Casey McGehee designated for assignment: What does it mean for the San Francisco Giants? (UPDATED)


Though he’s statistically been the Giants’ weakest link, no one expected Casey McGehee to get the axe this early in the season.

The surprising move signals a failed engagement—albeit on a one-year deal—for San Francisco, and a shift from Bruce Bochy’s philosophy of sticking with veteran players through thick and thin.

But that’s exactly what happened on Sunday, as San Francisco designated the struggling third baseman for assignment. With several dominoes in play, here’s what it means for the team moving forward.

McGehee’s homecoming could be coming to an end

Update: Tuesday, May 26 at 1 p.m. PST

It looks we we may be seeing Casey McGehee in the future after all:

—End of Update—  

McGehee, a Santa Cruz county native, couldn’t put it together at the plate or in the field in his month-and-a-half in a Giants uni, ending his tenure batting just .200 with a league-high 12 GIDPs. As a result, he’s now been DFA’d, which means there is a 10-day period for the 32-year-old to be claimed by a team (unlikely), traded (unlikelier) or accept a demotion to Triple-A (possible).

Stomaching the assignment would be a big hit to McGehee’s ego, and more importantly, probably isn’t the best option for him career-wise. It would be tough to see him coming back up anytime soon barring an injury, and some MLB team could take a flier on him for the minimum.

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Finance and family are ultimately the two most important things under consideration, according to what McGehee told Andrew Baggarly: “When I’m here I try to play for the team and do what the team asks, but as far as life, you’ve got another team you’ve got to consider and that’s your wife and your kids.”      

Matt Duffy is the team’s starting third baseman

With McGehee’s departure, the Giants tossed the keys to Matt Duffy, whose done all he can in a small sample size to prove he deserves the everyday job at third.

In addition to slashing .299/.330/.402 on the season, flashing power no one thought him capable of, the 24-year-old has driven in 19 (third-most on the team) without everyday playing time. He’s also picked it pretty clean at the hot corner (.983 fielding percentage) despite it not being his natural position.

With that said, it’s debatable as to whether Duffy is the long-term answer at third, something the Giants have been rumored to be after. Most view him as more of a stopgap, but he will have the chance to make his case nonetheless.

Fun fact: The team’s starting infield is now 100 percent homegrown. You don’t see that everyday.  

Hunter Strickland is staying with San Francisco

Though he was technically sent back down after Saturday’s doubleheader, Hunter Strickland will remain with the club going forward.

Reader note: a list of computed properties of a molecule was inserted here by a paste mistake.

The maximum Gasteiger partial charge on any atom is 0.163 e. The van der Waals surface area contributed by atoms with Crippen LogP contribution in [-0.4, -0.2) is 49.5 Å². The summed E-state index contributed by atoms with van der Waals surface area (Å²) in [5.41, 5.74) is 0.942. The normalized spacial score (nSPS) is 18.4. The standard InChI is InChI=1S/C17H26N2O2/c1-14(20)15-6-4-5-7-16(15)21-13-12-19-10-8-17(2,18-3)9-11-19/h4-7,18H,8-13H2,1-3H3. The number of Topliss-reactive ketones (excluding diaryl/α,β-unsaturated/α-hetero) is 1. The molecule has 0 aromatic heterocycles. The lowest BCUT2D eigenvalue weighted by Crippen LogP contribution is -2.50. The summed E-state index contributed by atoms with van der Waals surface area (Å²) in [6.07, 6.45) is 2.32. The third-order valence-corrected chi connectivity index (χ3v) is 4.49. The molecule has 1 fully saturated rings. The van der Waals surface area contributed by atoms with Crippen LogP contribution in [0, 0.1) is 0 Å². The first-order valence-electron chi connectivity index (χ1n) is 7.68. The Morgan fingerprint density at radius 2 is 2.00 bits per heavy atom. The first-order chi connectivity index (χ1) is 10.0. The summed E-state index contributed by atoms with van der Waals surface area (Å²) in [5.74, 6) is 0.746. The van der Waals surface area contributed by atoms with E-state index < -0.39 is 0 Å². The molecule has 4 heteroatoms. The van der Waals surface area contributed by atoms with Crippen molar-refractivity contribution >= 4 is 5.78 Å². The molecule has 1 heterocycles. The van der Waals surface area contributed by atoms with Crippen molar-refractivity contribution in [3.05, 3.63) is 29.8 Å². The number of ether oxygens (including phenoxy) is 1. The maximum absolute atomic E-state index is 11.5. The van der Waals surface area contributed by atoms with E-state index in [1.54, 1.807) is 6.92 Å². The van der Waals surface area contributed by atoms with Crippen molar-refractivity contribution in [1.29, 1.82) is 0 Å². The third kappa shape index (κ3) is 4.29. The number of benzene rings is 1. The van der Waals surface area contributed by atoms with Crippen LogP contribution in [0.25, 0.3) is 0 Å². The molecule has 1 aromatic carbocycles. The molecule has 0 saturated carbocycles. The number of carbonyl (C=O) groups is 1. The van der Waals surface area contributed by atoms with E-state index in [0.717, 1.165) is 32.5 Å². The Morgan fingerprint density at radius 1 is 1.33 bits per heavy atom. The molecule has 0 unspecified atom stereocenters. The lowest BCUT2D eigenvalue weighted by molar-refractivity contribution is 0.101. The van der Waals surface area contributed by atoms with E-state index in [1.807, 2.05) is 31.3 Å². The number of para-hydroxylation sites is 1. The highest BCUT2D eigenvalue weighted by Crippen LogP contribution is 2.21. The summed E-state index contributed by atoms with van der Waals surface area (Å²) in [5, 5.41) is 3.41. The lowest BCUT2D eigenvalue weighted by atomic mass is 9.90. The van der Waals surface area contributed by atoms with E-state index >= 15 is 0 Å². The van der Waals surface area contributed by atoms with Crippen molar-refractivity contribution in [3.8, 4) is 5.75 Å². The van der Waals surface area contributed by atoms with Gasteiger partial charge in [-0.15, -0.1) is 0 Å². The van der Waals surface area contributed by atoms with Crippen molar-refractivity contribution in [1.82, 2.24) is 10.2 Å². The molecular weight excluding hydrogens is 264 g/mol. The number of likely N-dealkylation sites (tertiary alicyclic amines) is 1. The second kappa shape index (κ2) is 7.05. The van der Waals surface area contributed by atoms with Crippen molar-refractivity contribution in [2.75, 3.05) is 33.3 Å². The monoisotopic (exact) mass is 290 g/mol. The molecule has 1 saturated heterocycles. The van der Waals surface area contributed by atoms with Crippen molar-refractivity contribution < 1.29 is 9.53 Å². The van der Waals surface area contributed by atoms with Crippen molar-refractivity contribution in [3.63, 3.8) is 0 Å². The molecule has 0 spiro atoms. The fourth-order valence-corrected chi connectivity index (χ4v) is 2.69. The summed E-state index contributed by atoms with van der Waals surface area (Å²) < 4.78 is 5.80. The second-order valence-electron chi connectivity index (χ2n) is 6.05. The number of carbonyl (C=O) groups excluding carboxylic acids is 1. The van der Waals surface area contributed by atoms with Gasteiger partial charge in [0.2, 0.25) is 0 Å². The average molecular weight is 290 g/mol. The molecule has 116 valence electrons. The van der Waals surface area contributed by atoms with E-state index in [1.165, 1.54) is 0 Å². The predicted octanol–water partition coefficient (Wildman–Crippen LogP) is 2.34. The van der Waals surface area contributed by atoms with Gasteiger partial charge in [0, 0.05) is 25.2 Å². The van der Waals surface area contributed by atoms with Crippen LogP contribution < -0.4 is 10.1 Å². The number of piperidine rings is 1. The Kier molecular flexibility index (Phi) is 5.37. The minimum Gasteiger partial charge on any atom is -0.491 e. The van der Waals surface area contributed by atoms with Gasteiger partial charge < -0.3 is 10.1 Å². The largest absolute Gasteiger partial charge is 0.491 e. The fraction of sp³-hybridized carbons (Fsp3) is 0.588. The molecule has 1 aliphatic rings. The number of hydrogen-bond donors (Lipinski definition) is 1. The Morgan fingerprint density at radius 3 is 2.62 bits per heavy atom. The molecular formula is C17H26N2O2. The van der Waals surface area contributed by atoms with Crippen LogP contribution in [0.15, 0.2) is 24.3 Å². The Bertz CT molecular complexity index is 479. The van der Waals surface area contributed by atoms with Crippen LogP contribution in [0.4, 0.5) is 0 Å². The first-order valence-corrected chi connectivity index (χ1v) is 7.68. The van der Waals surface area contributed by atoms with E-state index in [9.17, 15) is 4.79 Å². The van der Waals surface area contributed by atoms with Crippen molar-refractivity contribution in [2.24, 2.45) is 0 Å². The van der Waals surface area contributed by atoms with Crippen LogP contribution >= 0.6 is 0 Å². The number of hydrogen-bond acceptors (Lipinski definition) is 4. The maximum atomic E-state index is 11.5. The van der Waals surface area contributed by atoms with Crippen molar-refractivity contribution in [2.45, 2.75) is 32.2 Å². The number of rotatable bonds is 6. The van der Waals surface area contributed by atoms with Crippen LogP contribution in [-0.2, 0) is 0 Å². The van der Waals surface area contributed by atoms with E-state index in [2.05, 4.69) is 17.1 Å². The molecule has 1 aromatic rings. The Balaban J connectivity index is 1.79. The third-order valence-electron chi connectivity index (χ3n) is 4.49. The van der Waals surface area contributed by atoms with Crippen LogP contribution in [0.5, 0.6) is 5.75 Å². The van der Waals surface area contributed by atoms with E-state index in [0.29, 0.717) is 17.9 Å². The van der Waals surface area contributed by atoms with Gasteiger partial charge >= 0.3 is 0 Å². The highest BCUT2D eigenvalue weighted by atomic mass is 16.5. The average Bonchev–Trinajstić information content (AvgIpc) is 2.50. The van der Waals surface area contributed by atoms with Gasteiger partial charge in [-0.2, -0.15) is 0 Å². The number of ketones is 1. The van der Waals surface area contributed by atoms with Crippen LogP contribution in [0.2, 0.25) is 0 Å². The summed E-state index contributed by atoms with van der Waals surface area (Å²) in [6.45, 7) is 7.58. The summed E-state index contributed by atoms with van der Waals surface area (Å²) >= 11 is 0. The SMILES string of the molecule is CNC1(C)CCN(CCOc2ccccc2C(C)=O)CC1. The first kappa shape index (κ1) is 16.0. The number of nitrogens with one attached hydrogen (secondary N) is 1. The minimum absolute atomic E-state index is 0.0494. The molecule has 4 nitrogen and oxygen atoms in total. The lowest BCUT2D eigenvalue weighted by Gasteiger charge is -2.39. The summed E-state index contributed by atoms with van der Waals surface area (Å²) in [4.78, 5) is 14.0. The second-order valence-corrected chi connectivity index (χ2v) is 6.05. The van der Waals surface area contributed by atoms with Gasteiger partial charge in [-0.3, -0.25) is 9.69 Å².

Despite the rotation’s recent brilliance, Bochy made it clear that he feels the bullpen has been burning itself out a man down, and Yusmeiro Petit getting his first swing-start over the weekend didn’t help matters.

To his credit, Strickland has been electric for the Rivercats, striking out 25 in 21 2/3 innings with a 1.66 ERA and .785 WHIP. More importantly, he’s surrendered zero big flies in a homer-happy Pacific Coast League.

His first MLB appearance of 2015 was a good one: three strikeouts in two shutout innings at Coors. Not like he didn’t have a little added incentive, though:

Travis Ishikawa is probably the next to go

Update: Monday, May 25 at 12 p.m. PST

—End of update—

With Strickland sticking around and McGehee gone, veteran Travis Ishikawa is essentially left without a roster spot.

Joaquin Arias will be needed for backup duties in the infield, and while there’s a chance that Justin Maxwell could be on the chopping block considering his recent regression, he’s likely secured his place on the team with strong play both ways.

If Ishikawa isn’t reinstated on Monday, he too will be designated for assignment. Unfortunately for the Giants, there’s a good chance he wouldn’t clear waivers with respect to his bargain salary ($1.1 million) and ability to play multiple positions.

The Giants know they can’t mess around this year 

Circling back to the McGehee break-up, it’s clear the Giants have a greater sense of urgency than in years past when it comes to winning now.

With the Dodgers pacing the division yet again and two other teams legitimately in the race, San Francisco knows it can ill afford another dry spell like it suffered in April. Even if Duffy doesn’t pan out, cutting ties with McGehee shows the team isn’t going to sit idly by if something (or someone) is holding the team back.

While showing good faith in veteran players has brought them success in the past (remember Edgar Renteria?), moves like this and the Hector Sanchez-Andrew Susac swap show that the Giants are willing to shake things up in order to keep the momentum going.

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